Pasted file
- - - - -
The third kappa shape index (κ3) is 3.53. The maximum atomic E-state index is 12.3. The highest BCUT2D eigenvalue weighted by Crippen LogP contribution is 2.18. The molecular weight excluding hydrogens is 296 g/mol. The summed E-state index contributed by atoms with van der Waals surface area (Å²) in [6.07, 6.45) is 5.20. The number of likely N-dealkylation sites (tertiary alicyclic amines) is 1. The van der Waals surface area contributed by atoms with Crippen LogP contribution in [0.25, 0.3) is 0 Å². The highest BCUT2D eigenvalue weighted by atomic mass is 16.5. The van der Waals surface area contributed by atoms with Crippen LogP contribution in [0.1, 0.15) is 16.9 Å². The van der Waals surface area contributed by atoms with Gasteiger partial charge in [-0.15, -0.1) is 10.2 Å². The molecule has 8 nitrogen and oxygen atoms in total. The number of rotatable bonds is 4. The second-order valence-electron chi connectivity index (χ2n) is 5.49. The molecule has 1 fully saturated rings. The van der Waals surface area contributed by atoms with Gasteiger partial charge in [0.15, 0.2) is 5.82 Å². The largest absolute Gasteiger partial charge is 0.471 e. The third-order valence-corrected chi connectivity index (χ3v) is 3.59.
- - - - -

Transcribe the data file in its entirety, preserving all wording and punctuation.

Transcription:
The third kappa shape index (κ3) is 3.53. The maximum atomic E-state index is 12.3. The highest BCUT2D eigenvalue weighted by Crippen LogP contribution is 2.18. The molecular weight excluding hydrogens is 296 g/mol. The summed E-state index contributed by atoms with van der Waals surface area (Å²) in [6.07, 6.45) is 5.20. The number of likely N-dealkylation sites (tertiary alicyclic amines) is 1. The van der Waals surface area contributed by atoms with Crippen LogP contribution in [0.25, 0.3) is 0 Å². The highest BCUT2D eigenvalue weighted by atomic mass is 16.5. The van der Waals surface area contributed by atoms with Crippen LogP contribution in [0.1, 0.15) is 16.9 Å². The van der Waals surface area contributed by atoms with Gasteiger partial charge in [-0.15, -0.1) is 10.2 Å². The molecule has 8 nitrogen and oxygen atoms in total. The number of rotatable bonds is 4. The second-order valence-electron chi connectivity index (χ2n) is 5.49. The molecule has 1 fully saturated rings. The van der Waals surface area contributed by atoms with Gasteiger partial charge in [0.15, 0.2) is 5.82 Å². The largest absolute Gasteiger partial charge is 0.471 e. The third-order valence-corrected chi connectivity index (χ3v) is 3.59.